I knew when I started researching Aaron Wildavsky’s Dual Presidency Thesis that I would be exposed to literature and case law which sometimes seem to point in different directions. However, what was perhaps the most interesting part of my research for this paper was coming across several memos in the papers of Supreme Court justices which reflected the inherent difficulty that the Court faces when trying to draw lines between acceptable and unconstitutional exercises of executive authority. In particular, the Justices of the Court seem well aware of the political difficulty of deciding against the President and acknowledge that their position on the Court sometimes requires them to make these tough decisions. But, the Court also has to make these decisions against the backdrop of previous cases and doctrine. Navigating the sometimes tricky political scene in Washington while staying true to past precedents is of course a difficult task.
It was the need on the part of the Court to keep these two concerns in balance which convinced me to approach my research on presidential power by utilizing a power matrix which reflects this tension. The matrix divides presidential power into four separate quadrants that vary from each other depending upon whether the presidential act in question was a domestic or foreign concern and whether or not the President engaged in this action with the support of Congress, in the absence of congressional authorization, or against the expressed will of Congress. This matrix allowed me to approach these cases in the same manner as the Court. In other words, the domestic/foreign breakdown was used in the matrix because the Court’s precedents have always acknowledged that the President has more power when acting on foreign issues than he does when acting on domestic issues. The unilateral/bilateral dimension to the matrix reflects the Court’s desire to tread the political waters by carefully considering what the other power players in D.C. are doing. Thus, if the President is acting bilaterally, the Supreme Court has tended to give the President and Congress more leeway and vice-versa.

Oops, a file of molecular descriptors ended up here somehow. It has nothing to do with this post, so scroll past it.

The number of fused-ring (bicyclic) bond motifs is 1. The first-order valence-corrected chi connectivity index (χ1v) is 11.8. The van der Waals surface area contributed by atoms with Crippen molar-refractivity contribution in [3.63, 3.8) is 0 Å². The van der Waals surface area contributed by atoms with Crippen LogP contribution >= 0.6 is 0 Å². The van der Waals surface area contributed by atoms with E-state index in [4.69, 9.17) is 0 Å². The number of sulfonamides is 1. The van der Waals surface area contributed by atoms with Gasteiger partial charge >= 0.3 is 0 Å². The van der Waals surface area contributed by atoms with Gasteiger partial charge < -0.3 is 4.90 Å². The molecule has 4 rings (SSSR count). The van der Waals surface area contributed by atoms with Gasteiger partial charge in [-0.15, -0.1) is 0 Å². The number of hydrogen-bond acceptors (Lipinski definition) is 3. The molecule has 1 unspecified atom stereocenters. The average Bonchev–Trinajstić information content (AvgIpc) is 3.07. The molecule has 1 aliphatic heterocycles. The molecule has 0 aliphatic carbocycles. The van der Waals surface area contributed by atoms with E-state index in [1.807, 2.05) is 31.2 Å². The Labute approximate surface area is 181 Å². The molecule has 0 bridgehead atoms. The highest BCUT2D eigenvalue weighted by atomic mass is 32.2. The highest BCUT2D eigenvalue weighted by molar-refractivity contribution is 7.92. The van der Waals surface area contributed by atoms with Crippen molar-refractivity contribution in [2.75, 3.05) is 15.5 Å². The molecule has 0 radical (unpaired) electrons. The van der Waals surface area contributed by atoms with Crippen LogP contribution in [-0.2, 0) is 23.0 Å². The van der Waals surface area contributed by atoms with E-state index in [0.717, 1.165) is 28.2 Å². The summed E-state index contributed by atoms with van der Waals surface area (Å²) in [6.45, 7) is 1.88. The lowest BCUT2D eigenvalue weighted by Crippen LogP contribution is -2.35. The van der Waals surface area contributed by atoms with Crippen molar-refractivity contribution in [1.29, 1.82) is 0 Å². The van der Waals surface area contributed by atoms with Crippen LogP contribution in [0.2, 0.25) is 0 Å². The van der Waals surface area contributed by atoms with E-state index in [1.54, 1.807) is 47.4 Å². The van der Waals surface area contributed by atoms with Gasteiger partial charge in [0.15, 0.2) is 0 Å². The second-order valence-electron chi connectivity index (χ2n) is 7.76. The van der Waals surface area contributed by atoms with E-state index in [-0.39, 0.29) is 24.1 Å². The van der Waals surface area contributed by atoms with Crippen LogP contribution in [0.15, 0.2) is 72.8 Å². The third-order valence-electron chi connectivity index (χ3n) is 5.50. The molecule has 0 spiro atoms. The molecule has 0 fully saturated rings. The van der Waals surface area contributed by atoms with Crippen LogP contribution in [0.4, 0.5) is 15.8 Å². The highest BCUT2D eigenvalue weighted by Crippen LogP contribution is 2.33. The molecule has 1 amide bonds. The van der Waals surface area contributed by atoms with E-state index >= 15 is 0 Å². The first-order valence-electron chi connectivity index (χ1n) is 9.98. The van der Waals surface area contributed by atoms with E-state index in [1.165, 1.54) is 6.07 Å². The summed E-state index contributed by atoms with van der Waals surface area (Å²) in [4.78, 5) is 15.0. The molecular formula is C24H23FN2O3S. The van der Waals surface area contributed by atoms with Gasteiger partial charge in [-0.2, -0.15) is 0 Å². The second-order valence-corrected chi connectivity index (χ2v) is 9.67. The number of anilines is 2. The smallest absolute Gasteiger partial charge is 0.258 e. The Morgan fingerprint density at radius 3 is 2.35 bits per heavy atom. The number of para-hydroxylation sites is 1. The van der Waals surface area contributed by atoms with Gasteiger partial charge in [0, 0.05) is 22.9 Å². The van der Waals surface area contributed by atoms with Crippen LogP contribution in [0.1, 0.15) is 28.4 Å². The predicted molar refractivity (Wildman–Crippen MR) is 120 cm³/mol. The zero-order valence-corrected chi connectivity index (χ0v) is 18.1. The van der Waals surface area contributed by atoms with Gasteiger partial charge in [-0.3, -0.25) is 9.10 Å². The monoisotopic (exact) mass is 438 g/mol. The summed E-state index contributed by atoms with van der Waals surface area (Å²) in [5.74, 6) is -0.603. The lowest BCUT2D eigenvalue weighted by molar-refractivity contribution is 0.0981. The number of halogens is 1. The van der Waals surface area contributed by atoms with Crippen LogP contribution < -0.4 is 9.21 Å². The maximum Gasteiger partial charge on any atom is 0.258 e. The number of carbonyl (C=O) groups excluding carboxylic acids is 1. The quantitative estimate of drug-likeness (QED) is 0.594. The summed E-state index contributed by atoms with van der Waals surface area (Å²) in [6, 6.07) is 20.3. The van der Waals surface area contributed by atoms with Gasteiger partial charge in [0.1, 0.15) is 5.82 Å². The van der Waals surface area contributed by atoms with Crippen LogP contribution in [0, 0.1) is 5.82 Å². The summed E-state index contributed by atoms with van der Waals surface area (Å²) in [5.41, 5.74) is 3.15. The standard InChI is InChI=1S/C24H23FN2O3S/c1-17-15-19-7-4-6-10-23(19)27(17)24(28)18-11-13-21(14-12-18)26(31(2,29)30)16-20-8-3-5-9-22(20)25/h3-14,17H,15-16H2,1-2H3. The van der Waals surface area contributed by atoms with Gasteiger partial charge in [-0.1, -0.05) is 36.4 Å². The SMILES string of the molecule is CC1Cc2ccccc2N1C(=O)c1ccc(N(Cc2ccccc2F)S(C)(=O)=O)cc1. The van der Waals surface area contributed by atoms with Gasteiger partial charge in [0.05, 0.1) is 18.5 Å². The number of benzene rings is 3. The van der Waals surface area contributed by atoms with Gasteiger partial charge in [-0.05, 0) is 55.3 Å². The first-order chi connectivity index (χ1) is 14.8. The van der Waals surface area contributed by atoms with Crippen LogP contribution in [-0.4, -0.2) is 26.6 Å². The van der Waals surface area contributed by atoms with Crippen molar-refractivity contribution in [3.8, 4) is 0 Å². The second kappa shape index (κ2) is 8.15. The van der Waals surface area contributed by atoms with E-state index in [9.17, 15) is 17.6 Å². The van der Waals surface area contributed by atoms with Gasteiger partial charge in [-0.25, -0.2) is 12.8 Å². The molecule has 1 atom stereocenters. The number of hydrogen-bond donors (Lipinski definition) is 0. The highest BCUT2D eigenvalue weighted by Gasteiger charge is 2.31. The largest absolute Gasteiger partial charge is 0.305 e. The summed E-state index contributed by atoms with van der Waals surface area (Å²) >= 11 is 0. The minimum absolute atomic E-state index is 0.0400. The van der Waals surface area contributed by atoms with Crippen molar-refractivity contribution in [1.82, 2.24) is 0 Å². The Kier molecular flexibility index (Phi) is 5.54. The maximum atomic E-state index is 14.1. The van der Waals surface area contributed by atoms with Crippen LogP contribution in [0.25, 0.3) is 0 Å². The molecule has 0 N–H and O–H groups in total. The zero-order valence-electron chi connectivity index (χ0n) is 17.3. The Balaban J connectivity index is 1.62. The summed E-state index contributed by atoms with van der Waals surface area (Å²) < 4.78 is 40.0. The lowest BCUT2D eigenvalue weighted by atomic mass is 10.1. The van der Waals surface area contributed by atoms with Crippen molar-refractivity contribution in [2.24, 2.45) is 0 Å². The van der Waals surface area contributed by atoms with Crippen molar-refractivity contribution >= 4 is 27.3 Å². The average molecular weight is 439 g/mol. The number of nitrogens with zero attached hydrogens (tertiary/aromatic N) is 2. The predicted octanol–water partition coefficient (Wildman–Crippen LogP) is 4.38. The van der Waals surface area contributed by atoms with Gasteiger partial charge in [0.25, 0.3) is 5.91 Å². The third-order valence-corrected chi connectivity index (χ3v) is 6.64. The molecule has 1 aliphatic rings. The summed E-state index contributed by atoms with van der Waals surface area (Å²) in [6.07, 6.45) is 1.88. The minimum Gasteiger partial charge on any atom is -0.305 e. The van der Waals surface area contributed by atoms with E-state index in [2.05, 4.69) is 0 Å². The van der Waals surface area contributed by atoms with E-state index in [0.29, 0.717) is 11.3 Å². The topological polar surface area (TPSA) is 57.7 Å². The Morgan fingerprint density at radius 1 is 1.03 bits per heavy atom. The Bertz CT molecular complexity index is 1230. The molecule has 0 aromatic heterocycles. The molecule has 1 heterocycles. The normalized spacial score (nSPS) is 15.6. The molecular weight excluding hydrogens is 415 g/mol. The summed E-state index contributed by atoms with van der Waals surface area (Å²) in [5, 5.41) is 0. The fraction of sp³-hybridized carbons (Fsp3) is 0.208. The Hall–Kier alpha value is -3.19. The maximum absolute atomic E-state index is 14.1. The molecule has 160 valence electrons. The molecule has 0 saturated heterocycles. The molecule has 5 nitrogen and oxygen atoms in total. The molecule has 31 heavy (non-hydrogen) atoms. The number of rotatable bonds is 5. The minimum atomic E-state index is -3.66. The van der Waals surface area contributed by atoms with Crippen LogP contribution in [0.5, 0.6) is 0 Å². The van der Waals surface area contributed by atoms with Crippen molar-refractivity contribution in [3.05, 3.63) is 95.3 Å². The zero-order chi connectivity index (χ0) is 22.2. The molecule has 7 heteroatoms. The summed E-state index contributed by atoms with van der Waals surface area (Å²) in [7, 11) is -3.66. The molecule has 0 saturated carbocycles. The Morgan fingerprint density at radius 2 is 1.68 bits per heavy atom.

The matrix of presidential power,which grew out of the research I conducted at the Library of Congress, is a nice and neat way of summarizing the Court’s stated position on executive power. However, the matrix does not entirely explain the Court’s jurisprudence. Thus, in addition to the two considerations used to construct the matrix, there is also a section of my research devoted to how the presence of exigent circumstances can sway the Court away from the decision that the matrix would predict.
All in all, my research has tended to support the proposition that Wildavsky’s thesis is still a good summary of executive power but that it does need slight revisions which incorporate the unilateral/bilateral distinction. Thus, although predicting how the Court will react to each and every case that it hears on presidential power is difficult, the construction of this matrix has allowed me to organize these decisions in a way that makes it easier for people to grasp the Court’s movement on executive power.